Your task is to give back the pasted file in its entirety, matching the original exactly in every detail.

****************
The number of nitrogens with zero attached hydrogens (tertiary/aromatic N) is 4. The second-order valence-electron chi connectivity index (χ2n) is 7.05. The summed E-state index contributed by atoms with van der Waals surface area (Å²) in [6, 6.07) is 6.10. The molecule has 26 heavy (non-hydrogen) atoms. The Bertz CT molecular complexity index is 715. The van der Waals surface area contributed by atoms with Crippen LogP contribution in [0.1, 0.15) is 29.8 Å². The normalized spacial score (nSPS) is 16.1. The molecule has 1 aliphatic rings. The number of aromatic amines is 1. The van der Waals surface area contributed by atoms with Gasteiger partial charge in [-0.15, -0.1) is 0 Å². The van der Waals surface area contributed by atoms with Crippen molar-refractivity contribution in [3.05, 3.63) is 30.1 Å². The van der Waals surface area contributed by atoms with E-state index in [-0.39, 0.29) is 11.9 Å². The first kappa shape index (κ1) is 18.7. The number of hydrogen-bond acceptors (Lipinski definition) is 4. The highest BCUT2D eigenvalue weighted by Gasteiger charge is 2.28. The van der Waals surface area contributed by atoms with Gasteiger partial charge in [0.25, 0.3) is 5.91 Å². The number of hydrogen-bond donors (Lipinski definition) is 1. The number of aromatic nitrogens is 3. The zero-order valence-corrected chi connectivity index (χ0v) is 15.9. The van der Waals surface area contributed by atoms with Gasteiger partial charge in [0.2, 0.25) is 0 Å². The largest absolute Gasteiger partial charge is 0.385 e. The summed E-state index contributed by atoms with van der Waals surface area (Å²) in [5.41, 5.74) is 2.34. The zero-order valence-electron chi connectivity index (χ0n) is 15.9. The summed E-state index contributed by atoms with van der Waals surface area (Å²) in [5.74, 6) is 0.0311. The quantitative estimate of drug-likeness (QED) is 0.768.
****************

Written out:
The number of nitrogens with zero attached hydrogens (tertiary/aromatic N) is 4. The second-order valence-electron chi connectivity index (χ2n) is 7.05. The summed E-state index contributed by atoms with van der Waals surface area (Å²) in [6, 6.07) is 6.10. The molecule has 26 heavy (non-hydrogen) atoms. The Bertz CT molecular complexity index is 715. The van der Waals surface area contributed by atoms with Crippen LogP contribution in [0.1, 0.15) is 29.8 Å². The normalized spacial score (nSPS) is 16.1. The molecule has 1 aliphatic rings. The number of aromatic amines is 1. The van der Waals surface area contributed by atoms with Gasteiger partial charge in [-0.15, -0.1) is 0 Å². The van der Waals surface area contributed by atoms with Crippen molar-refractivity contribution in [3.05, 3.63) is 30.1 Å². The van der Waals surface area contributed by atoms with E-state index in [-0.39, 0.29) is 11.9 Å². The first kappa shape index (κ1) is 18.7. The number of hydrogen-bond acceptors (Lipinski definition) is 4. The highest BCUT2D eigenvalue weighted by Gasteiger charge is 2.28. The van der Waals surface area contributed by atoms with Gasteiger partial charge in [0.25, 0.3) is 5.91 Å². The number of hydrogen-bond donors (Lipinski definition) is 1. The number of aromatic nitrogens is 3. The zero-order valence-corrected chi connectivity index (χ0v) is 15.9. The van der Waals surface area contributed by atoms with Gasteiger partial charge in [0.2, 0.25) is 0 Å². The largest absolute Gasteiger partial charge is 0.385 e. The summed E-state index contributed by atoms with van der Waals surface area (Å²) in [5.41, 5.74) is 2.34. The zero-order valence-electron chi connectivity index (χ0n) is 15.9. The summed E-state index contributed by atoms with van der Waals surface area (Å²) in [5.74, 6) is 0.0311. The quantitative estimate of drug-likeness (QED) is 0.768.